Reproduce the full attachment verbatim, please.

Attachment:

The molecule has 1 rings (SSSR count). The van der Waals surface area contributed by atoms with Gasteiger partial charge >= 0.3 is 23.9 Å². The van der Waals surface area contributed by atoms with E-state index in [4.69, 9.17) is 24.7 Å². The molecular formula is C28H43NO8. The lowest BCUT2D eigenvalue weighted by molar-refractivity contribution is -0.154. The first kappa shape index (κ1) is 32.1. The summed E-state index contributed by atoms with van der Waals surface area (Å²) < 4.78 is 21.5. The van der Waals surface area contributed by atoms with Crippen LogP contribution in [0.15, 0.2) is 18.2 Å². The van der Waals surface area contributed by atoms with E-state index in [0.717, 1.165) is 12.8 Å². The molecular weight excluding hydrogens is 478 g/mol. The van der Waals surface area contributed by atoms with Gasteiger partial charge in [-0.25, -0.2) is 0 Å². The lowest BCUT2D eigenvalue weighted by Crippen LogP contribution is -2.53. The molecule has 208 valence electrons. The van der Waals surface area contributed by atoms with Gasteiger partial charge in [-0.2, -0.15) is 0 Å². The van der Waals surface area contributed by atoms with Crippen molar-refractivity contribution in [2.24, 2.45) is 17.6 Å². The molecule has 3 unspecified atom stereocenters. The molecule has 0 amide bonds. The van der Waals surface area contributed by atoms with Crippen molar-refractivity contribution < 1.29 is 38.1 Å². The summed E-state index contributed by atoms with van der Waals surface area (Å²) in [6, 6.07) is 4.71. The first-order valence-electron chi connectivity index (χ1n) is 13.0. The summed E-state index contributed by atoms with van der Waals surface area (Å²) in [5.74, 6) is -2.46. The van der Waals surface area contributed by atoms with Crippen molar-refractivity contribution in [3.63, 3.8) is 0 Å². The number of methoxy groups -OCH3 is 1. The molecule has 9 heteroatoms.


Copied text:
The molecule has 1 rings (SSSR count). The van der Waals surface area contributed by atoms with Gasteiger partial charge >= 0.3 is 23.9 Å². The van der Waals surface area contributed by atoms with E-state index in [4.69, 9.17) is 24.7 Å². The molecular formula is C28H43NO8. The lowest BCUT2D eigenvalue weighted by molar-refractivity contribution is -0.154. The first kappa shape index (κ1) is 32.1. The summed E-state index contributed by atoms with van der Waals surface area (Å²) < 4.78 is 21.5. The van der Waals surface area contributed by atoms with Crippen LogP contribution in [0.15, 0.2) is 18.2 Å². The van der Waals surface area contributed by atoms with E-state index in [0.717, 1.165) is 12.8 Å². The molecular weight excluding hydrogens is 478 g/mol. The van der Waals surface area contributed by atoms with Gasteiger partial charge in [-0.25, -0.2) is 0 Å². The lowest BCUT2D eigenvalue weighted by Crippen LogP contribution is -2.53. The molecule has 208 valence electrons. The van der Waals surface area contributed by atoms with Gasteiger partial charge in [-0.2, -0.15) is 0 Å². The van der Waals surface area contributed by atoms with Crippen molar-refractivity contribution in [2.24, 2.45) is 17.6 Å². The molecule has 3 unspecified atom stereocenters. The molecule has 0 amide bonds. The van der Waals surface area contributed by atoms with Crippen molar-refractivity contribution < 1.29 is 38.1 Å². The summed E-state index contributed by atoms with van der Waals surface area (Å²) in [6, 6.07) is 4.71. The first-order valence-electron chi connectivity index (χ1n) is 13.0. The summed E-state index contributed by atoms with van der Waals surface area (Å²) in [5.74, 6) is -2.46. The van der Waals surface area contributed by atoms with Crippen molar-refractivity contribution in [3.63, 3.8) is 0 Å². The number of methoxy groups -OCH3 is 1. The molecule has 9 heteroatoms.